Expansion by Existing CDFIs, August 19-20, 2015, Kansas City, MO: This workshop is targeted at existing CDFI banks, credit unions, loan funds, and venture capital funds seeking to explore successful strategies for geographic and product expansion in underserved areas and areas of persistent poverty.
Details of the sessions and how to register are in the information found HERE. Remember, FREE technical assistance and group programs will be available in the months after the workshops on a first-come, first-served basis in the months after the sessions, and preference will be given to those who attend the workshops. Please do not hesitate to contact Kerwin Tesdell at firstname.lastname@example.org if you have any questions.
Cambridge Associates, a global investment firm, in partnership with the Global Impact Investing Network, introduced a report containing findings from the first comprehensive analysis of the financial performance of market rate private equity and venture capital impact investing funds. Despite a perception that impact investing means concessionary returns, the Impact Investing Benchmark has exhibited strong performance of impact investment funds over time.
View the report here.
The Ewing Marion Kauffman Foundation shared a finding that a main source of equity financing for new firms is VCs. The finding reports that venture-backed companies have faster employee growth, greater sales, and faster sales growth. These companies also professionalize earlier, have an increased likelihood of an Initial Public Offering (IPO), and have greater post-IPO survival rates.
Ira Ehrenpreis and Nancy Pfund, two early investors in Tesla Motors Inc., have raised a $400 million venture capital fund as part of San Francisco venture firm DBL Partners. DBL and its predecessor fund, J.P. Morgan Bay Area Equity Fund, invested early in companies such as Tesla and Pandora Media.
DBL’s definition of social impact is open-ended, from a commitment to diversity–three of the five startups the new fund already backed are founded by women, for example, to producing clean energy, to enabling reuse of materials in a supply chain, to creating employment in economically depressed locations. DBL will use the new fund to make investments of about $10 million to $20 million per company, in a variety of sectors, including clean tech, health care and information technology. Ms. Pfund said that most investments will be for early-stage startups.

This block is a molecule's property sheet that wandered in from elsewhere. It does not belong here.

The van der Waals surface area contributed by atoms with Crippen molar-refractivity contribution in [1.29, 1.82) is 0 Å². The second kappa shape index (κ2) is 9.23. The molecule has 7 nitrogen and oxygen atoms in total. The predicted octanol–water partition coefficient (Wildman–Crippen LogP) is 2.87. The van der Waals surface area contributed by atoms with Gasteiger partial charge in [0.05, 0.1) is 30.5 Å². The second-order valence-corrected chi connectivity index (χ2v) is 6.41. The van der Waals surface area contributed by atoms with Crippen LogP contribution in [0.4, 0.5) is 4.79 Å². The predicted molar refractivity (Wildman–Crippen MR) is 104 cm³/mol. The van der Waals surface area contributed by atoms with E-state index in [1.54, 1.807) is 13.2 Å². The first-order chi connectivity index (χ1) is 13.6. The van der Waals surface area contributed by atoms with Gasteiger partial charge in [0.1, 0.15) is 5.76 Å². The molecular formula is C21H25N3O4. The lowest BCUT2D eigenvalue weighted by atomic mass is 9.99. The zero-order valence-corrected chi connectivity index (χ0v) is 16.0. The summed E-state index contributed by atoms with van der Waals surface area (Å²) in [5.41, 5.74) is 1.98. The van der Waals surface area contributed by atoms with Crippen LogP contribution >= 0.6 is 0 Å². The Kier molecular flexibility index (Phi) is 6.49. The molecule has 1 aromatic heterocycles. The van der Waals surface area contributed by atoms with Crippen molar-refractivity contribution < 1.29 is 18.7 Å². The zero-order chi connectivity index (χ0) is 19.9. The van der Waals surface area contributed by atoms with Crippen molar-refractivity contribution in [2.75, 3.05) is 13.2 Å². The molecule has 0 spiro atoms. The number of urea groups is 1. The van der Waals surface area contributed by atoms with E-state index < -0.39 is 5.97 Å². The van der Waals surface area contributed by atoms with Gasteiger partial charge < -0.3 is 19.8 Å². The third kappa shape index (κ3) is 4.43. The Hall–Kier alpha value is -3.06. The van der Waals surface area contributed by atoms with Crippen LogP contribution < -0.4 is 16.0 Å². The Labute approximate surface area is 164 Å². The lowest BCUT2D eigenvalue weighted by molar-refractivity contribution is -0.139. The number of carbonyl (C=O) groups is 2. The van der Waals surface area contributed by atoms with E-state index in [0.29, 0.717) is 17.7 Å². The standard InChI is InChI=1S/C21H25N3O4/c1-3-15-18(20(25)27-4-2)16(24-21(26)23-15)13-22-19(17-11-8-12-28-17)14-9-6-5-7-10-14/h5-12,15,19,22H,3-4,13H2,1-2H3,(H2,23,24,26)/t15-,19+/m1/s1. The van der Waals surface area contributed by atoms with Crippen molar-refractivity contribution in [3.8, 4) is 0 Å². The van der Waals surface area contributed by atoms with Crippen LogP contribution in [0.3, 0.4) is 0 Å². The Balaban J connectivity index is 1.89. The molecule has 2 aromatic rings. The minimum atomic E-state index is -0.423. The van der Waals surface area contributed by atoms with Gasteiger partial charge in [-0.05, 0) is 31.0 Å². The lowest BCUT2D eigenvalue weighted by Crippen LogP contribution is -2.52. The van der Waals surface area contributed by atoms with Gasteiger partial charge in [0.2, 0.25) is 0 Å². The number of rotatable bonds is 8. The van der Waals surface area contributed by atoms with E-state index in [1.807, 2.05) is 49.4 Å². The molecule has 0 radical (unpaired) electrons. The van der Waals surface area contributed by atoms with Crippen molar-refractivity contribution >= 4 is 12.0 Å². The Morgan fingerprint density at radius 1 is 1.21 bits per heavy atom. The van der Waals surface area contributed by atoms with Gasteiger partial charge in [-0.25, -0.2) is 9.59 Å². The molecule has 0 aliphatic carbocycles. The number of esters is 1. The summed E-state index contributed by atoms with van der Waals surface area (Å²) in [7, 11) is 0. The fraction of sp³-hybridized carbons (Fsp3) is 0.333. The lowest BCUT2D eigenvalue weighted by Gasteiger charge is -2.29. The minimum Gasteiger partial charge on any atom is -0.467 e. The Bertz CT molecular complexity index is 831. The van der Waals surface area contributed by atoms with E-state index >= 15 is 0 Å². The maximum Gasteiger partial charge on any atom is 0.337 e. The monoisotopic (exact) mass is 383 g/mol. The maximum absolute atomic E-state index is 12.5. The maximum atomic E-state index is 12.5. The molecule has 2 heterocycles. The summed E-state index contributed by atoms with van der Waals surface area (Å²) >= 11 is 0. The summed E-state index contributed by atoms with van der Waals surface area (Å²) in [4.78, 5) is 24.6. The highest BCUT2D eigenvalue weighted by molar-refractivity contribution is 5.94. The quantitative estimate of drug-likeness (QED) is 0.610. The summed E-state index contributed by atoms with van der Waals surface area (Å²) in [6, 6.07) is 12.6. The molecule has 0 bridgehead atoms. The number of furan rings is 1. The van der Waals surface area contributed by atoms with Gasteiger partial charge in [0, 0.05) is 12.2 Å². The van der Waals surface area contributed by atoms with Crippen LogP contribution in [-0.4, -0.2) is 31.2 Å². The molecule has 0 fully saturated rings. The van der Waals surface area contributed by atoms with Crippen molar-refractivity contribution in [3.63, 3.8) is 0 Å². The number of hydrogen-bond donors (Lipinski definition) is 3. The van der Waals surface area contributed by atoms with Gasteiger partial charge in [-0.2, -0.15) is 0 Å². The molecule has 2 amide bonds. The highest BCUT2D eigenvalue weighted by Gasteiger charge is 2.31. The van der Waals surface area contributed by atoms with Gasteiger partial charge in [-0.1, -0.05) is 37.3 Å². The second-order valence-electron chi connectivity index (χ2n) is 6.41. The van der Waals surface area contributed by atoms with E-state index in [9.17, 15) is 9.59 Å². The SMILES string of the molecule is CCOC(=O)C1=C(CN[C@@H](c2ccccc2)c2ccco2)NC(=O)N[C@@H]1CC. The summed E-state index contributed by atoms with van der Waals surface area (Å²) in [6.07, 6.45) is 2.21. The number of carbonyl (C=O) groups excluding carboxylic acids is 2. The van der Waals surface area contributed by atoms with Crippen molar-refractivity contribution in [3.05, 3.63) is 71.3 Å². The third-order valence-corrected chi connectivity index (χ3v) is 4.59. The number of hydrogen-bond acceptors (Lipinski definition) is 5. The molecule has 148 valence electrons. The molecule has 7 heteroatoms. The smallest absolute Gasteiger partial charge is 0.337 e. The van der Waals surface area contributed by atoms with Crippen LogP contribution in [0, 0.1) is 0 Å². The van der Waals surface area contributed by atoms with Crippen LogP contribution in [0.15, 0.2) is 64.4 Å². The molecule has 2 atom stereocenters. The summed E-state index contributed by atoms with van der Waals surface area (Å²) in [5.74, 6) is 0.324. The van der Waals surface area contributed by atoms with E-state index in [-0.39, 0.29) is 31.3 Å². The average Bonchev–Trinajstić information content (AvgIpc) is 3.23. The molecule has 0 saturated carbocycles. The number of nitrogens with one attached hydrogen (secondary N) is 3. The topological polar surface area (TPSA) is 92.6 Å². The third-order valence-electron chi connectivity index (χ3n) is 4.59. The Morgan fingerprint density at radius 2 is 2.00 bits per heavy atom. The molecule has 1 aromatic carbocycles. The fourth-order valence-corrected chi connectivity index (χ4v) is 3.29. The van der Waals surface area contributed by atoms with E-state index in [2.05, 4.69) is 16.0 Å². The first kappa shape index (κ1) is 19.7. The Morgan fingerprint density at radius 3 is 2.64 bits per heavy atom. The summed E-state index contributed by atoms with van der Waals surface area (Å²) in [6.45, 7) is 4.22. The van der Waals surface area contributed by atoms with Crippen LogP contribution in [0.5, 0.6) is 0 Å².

The F.B. Heron Foundation’s President Clara Miller discusses the Foundation’s evolution and common myths we see in the social sector.
Myth #1: The social sector can solve the large-scale, systemic, and urgent problems that society faces.
Myth #2: Investors, and the money that they provide to enterprises, are the prime agents of social impact.
Myth #3: Our primary path to success will be as a uniquely insightful, highly targeted, “but-for” donor/investor.
Global Finance sat down with Ommeed Sathe, vice president and head of impact investing at Newark, New Jersey-based insurer Prudential Financial, to discuss how corporate social responsibility and profitable investing can go hand in hand. Sathe discussed his strategy and organization, the distinction between socially responsible investing and impact investing, and financial returns.
Former Peace Corp volunteer turned investment banker, Jennifer Pryce, who is now democratizing and innovating the impact investing space, launched Vested.org last year, so anyone with $20 and an internet connection can be an impact investor. Calvert Foundation pools the money to provide low-cost loans, in turn helping a daycare center owner in Illinois expand her business, an Ethiopian farmer buy a cow or a woman in rural India get cataract surgery.